In Sylvia Plath Country by Erica Jong

by R.C.

The skin of the sea

has nothing to tell me.

I see her diving down

into herself—

past the bell-shaped jellyfish

who toll for no one—

& meaning to come back

*

In London, in the damp

of a London morning,

I see her sitting,

folding & unfolding herself,

while the blood

hammers like rain

on her heart’s windows.

This is her own country—

the sea, the rain

& death half ryhming

with her father’s name.

Obscene monosyllable,

it lingers for a while

on the roof

of the mouth’s house.

I stand here

savoring the sound,

like salt

*

They thought your death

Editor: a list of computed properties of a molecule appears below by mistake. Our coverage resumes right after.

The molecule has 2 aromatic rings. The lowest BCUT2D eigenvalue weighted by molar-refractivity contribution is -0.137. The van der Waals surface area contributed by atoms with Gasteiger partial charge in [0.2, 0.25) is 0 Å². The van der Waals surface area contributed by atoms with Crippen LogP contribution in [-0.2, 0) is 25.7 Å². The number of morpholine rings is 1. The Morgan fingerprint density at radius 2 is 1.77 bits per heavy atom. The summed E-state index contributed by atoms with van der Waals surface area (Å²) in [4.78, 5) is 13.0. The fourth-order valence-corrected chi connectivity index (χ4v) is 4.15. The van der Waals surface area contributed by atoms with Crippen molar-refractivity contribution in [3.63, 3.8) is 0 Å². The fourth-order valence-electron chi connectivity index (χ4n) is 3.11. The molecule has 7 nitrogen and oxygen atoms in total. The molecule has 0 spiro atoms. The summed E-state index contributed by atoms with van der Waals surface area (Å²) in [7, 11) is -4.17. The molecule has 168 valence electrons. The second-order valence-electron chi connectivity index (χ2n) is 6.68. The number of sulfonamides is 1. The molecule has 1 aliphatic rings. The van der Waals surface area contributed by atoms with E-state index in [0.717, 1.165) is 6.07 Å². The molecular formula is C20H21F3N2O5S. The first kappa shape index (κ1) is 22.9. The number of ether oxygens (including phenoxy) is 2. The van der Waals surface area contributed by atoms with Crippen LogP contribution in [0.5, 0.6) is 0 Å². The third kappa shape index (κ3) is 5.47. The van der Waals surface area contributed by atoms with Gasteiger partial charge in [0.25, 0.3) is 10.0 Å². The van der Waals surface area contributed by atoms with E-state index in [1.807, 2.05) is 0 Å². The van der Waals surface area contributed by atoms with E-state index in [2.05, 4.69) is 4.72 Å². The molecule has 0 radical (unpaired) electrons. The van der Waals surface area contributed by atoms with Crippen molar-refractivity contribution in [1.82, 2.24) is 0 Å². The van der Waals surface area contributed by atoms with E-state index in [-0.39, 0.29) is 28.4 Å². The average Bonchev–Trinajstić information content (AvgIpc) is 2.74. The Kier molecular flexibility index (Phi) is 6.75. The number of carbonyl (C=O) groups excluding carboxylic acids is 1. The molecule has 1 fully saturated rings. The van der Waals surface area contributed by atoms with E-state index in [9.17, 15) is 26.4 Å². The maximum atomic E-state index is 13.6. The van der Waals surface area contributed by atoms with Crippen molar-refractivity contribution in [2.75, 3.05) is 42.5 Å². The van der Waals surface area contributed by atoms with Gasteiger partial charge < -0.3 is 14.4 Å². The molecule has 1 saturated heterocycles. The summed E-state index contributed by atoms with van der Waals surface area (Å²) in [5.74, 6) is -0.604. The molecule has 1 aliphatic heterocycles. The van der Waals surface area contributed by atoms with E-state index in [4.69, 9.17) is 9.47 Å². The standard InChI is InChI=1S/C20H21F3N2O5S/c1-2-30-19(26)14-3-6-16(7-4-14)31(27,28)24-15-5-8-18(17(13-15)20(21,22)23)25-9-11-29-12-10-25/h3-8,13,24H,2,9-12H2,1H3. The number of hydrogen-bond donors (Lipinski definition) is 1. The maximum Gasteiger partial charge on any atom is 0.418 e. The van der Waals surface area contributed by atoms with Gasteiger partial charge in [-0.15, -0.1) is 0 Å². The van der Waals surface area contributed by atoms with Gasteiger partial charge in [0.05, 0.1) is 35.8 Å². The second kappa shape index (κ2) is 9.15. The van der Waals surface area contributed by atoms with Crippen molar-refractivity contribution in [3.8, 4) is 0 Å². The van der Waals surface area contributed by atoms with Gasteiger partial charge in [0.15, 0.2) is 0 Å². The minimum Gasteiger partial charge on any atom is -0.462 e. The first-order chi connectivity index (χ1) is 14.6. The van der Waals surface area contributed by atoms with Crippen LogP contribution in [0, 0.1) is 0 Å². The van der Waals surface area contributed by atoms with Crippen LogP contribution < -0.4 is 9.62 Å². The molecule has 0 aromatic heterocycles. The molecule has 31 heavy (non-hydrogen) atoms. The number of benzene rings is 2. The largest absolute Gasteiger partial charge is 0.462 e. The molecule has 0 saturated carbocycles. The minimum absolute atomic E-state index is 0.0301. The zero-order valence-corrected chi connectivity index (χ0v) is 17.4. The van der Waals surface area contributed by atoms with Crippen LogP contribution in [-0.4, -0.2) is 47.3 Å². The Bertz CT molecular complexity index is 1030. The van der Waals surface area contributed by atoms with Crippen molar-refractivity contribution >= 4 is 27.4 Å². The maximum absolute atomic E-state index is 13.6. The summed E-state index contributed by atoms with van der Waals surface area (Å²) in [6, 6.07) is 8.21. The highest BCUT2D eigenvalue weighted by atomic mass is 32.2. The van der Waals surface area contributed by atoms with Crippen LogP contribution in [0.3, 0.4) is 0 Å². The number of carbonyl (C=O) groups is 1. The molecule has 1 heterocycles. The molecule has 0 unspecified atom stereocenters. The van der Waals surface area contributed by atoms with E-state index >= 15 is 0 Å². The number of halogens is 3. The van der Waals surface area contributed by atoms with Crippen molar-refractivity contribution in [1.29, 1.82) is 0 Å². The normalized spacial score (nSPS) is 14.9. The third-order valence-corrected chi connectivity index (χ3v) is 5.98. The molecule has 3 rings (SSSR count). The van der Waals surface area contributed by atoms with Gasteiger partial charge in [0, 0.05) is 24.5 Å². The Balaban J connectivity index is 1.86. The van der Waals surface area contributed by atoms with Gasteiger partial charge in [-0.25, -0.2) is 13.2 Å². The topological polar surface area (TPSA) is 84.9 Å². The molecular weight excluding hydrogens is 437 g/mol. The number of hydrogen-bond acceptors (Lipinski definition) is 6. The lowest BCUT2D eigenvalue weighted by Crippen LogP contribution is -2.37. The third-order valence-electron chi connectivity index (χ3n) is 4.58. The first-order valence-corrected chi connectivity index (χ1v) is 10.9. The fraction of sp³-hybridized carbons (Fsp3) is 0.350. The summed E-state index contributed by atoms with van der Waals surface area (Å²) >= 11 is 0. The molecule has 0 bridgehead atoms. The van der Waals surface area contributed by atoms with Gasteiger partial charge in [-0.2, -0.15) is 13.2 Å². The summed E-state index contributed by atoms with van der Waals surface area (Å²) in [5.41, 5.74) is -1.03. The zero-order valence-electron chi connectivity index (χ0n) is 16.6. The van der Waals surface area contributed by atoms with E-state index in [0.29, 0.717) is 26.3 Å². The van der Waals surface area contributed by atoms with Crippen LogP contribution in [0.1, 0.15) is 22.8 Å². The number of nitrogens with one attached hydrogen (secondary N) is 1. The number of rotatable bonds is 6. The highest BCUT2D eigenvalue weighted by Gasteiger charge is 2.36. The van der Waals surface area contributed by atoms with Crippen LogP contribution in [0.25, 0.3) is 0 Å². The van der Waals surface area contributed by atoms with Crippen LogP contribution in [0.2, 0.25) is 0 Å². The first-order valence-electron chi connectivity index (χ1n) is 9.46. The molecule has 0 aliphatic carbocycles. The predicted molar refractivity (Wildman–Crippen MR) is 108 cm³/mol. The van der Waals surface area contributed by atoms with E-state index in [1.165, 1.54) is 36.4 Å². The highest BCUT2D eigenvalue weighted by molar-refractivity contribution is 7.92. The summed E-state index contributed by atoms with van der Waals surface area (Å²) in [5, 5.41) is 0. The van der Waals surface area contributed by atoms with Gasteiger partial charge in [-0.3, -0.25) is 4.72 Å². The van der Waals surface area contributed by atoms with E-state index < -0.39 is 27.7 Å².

was your last poem :

a black book

with gold-tooled cover

& pages the color of ash.

But I thought different,

knowing how madness

doesn’t believe

in metaphor.

When you began to feel

the drift of continents

beneath your feet,

the sea’s suck,

& each

atom of the poisoned air,

you lost

the luxury of similie.

*

Gull calls, broken shell,

the quarried coast.

This is where America ends,

dropping off

to the depths.

Death comes

differently in California.

Marilyn stalled

in celluloid,

the frame stuck,

& the light

burning through.

Bronze to her platinum,

Ondine, Ariel,

finally no one,

What could we tell you

after you dove down into yourself

& were swallowed

by your poems?

Erica Jong in Women’s Studies, Vol. 2 No. 1 (1974)

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